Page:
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Auditor Complained About Enron in 1999


WASHINGTON — Documents released Tuesday show that an auditor with accounting firm Andersen began complaining about Enron Corp.'s aggressive accounting practices as early as 1999, but his warnings went unheeded and he was reassigned last year after Enron executives complained about him.

In a series of e-mails, Carl E. Bass, an Andersen auditor who worked for the firm's Professional Standards Group, tried to raise red flags about Enron's off-the-books partnerships and special-purpose entities, including the Raptors and an entity set up to offer video-on-demand with Blockbuster Inc.

Bass worked for an internal unit that provided accounting advice and guidance for other Andersen auditors.

The documents, released by the House Energy and Commerce Committee, may help the Justice Department in its criminal case against Andersen for obstruction of justice.

In attempting to show that Andersen shredded thousands of Enron-related documents to cover up its own bad decisions, federal prosecutors said in their indictment last month that "the Andersen team handling the Enron audit directly contravened the accounting methodology approved by Andersen's own specialists working in its Professional Standards Group."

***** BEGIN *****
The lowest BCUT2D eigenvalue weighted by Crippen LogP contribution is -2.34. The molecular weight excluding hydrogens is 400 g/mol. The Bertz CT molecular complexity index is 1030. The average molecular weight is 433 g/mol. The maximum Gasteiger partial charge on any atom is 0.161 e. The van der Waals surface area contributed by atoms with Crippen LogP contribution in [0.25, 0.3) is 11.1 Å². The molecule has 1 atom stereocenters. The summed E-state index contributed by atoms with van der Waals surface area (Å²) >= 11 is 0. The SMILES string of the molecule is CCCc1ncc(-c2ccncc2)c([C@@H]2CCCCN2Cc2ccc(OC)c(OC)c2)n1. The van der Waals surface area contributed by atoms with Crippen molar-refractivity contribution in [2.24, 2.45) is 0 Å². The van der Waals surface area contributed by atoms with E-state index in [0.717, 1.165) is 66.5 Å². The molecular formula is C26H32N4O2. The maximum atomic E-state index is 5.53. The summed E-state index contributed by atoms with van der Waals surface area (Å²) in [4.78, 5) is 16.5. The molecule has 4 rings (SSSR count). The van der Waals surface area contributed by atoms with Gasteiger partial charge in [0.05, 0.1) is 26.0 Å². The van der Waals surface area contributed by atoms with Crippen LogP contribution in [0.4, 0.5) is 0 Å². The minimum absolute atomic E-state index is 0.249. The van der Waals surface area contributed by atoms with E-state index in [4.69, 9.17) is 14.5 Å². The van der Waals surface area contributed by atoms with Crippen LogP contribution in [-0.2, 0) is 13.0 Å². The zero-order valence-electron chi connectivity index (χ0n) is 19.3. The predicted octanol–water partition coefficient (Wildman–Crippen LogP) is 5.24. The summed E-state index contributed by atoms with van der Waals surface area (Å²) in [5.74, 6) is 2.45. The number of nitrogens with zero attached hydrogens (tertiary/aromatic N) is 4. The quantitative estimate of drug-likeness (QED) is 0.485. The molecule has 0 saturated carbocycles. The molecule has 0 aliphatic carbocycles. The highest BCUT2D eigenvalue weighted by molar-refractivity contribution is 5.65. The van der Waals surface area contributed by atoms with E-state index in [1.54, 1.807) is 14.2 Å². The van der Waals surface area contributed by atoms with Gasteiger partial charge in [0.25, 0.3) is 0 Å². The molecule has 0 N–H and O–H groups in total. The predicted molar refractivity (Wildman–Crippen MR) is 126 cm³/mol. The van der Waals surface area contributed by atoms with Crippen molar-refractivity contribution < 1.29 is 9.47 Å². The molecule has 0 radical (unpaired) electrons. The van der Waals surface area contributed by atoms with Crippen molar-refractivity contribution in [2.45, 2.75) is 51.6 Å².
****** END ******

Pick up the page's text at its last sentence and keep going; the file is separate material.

In a series of e-mails, Bass expresses discomfort that Enron was recognizing income on some transactions and using its own stock to back certain derivative contracts.

He explained some of the downside risks, some of which subsequently unfolded.

Enron officials complained about Bass to David Duncan, the Andersen partner in charge of the Enron account, said Robert Giuffra, Duncan's attorney.

An Andersen spokesman could not be reached for comment.

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